School ties: An analysis of homophily in an adolescent friendship network
Homophily is the tendency to establish relationships among people who share similar characteristics or attributes. This study presents evidence of homophilic behaviour for an adolescent friendship network of 6,961 links in the West of England. We control for unobserved characteristics by estimating school and individual fixed effects and present evidence on the role of length and closeness of friendships on the degree of homophily. We also exploit the dynamics of the friendship by comparing similarities among existing and future friends. Results indicate that academic achievement, personality, educational aspirations, bad behaviour and mother’s education are essential in the friendship formation process. However, income and parents’ occupational class proved to be insignificant. We also show that the degree of homophily among friends selected from a random process is much lower than that of the observed friendships.
|Date of creation:||Aug 2011|
|Contact details of provider:|| Postal: 2 Priory Road, Bristol, BS8 1TX|
Phone: 0117 33 10799
Fax: 0117 33 10705
Web page: http://www.bris.ac.uk/cmpo/
More information through EDIRC
Please report citation or reference errors to , or , if you are the registered author of the cited work, log in to your RePEc Author Service profile, click on "citations" and make appropriate adjustments.:
- Lundborg, Petter, 2006. "Having the wrong friends? Peer effects in adolescent substance use," Journal of Health Economics, Elsevier, vol. 25(2), pages 214-233, March.
- Paul Gregg & Carol Propper & Elizabeth Washbrook, 2007.
"Understanding the relationship between parental income and multiple child outcomes: a decomposition analysis,"
LSE Research Online Documents on Economics
6196, London School of Economics and Political Science, LSE Library.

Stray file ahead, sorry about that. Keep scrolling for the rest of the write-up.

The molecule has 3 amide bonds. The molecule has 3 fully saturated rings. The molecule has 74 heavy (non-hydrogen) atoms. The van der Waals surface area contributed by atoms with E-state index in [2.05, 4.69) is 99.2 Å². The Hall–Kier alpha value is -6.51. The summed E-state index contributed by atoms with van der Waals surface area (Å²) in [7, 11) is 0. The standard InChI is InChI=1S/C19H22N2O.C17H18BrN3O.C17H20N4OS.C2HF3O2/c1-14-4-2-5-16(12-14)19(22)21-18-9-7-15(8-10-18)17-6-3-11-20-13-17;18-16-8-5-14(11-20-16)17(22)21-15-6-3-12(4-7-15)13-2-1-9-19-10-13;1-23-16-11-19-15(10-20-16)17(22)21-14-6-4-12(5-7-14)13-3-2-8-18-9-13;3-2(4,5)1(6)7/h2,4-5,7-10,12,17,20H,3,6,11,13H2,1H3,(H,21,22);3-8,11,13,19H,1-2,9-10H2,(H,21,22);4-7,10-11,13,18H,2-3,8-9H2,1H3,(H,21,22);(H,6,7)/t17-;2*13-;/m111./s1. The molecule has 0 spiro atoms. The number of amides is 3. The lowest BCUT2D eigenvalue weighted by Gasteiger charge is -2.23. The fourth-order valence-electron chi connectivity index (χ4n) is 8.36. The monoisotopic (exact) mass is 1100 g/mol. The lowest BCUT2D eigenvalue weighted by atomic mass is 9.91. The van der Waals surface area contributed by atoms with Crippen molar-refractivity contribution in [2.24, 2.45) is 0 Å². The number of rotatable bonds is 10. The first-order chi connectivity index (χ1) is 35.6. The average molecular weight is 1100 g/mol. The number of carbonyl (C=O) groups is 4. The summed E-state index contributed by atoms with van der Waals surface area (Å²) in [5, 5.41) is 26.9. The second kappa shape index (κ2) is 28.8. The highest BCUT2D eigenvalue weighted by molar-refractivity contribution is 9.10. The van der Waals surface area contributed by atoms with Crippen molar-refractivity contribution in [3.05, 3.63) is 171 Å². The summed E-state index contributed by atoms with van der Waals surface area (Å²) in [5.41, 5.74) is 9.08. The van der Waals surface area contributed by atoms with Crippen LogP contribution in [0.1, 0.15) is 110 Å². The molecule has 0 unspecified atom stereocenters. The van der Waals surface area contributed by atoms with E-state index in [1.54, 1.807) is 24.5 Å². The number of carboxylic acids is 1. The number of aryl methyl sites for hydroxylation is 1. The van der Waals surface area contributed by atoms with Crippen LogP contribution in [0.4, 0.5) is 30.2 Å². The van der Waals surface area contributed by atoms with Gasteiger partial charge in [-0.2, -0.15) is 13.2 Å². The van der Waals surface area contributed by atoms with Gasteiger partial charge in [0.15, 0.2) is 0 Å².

- Paul Gregg & Carol Propper & Elizabeth Washbrook, 2007. "Understanding the relationship between parental income and multiple child outcomes: A decomposition analysis," CASE Papers case129, Centre for Analysis of Social Exclusion, LSE.
- Paul Gregg & Carol Propper & Elizabeth Washbrook, 2008. "Understanding the Relationship between Parental Income and Multiple Child Outcomes: a decomposition analysis," The Centre for Market and Public Organisation 08/193, Department of Economics, University of Bristol, UK.
- David Marmaros & Bruce Sacerdote, 2006. "How Do Friendships Form?," The Quarterly Journal of Economics, Oxford University Press, vol. 121(1), pages 79-119.
- Bruce Sacerdote & David Marmaros, 2005. "How Do Friendships Form?," NBER Working Papers 11530, National Bureau of Economic Research, Inc.
- Antoni Calvó-Armengol & Matthew O. Jackson, 2004. "The Effects of Social Networks on Employment and Inequality," American Economic Review, American Economic Association, vol. 94(3), pages 426-454, June.
- Matt Jackson, 2003. "The Effects of Social Networks on Employment and Inequality," Theory workshop papers 658612000000000032, UCLA Department of Economics.
- Sergio Currarini & Matthew O. Jackson & Paolo Pin, 2009. "An Economic Model of Friendship: Homophily, Minorities, and Segregation," Econometrica, Econometric Society, vol. 77(4), pages 1003-1045, 07.
- Sergio Currarini & Paolo Pin & Matthew O. Jackson, 2007. "An Economic Model of Friendship: Homophily, Minorities and Segregation," Working Papers 2007_20, Department of Economics, University of Venice "Ca' Foscari".
- repec:esx:essedp:668 is not listed on IDEAS
- Galeotti, Andrea & Ghiglino, Christian & Squintani, Francesco, 2009. "Strategic Information Transmission in Networks," Economics Discussion Papers 2974, University of Essex, Department of Economics.
- Gunter J. Hitsch & Ali Hortaçsu & Dan Ariely, 2010. "Matching and Sorting in Online Dating," American Economic Review, American Economic Association, vol. 100(1), pages 130-163, March.
- Jacob K. Goeree & Margaret A. McConnell & Tiffany Mitchell & Tracey Tromp & Leeat Yariv, 2010. "The 1/d Law of Giving," American Economic Journal: Microeconomics, American Economic Association, vol. 2(1), pages 183-203, February.
- Antoni Calvó-Armengol & Matthew O. Jackson, 2009. "Like Father, Like Son: Social Network Externalities and Parent-Child Correlation in Behavior," American Economic Journal: Microeconomics, American Economic Association, vol. 1(1), pages 124-150, February. Full references (including those not matched with items on IDEAS)
When requesting a correction, please mention this item's handle: RePEc:bri:cmpowp:11/267. See general information about how to correct material in RePEc.
For technical questions regarding this item, or to correct its authors, title, abstract, bibliographic or download information, contact: ()
If references are entirely missing, you can add them using this form.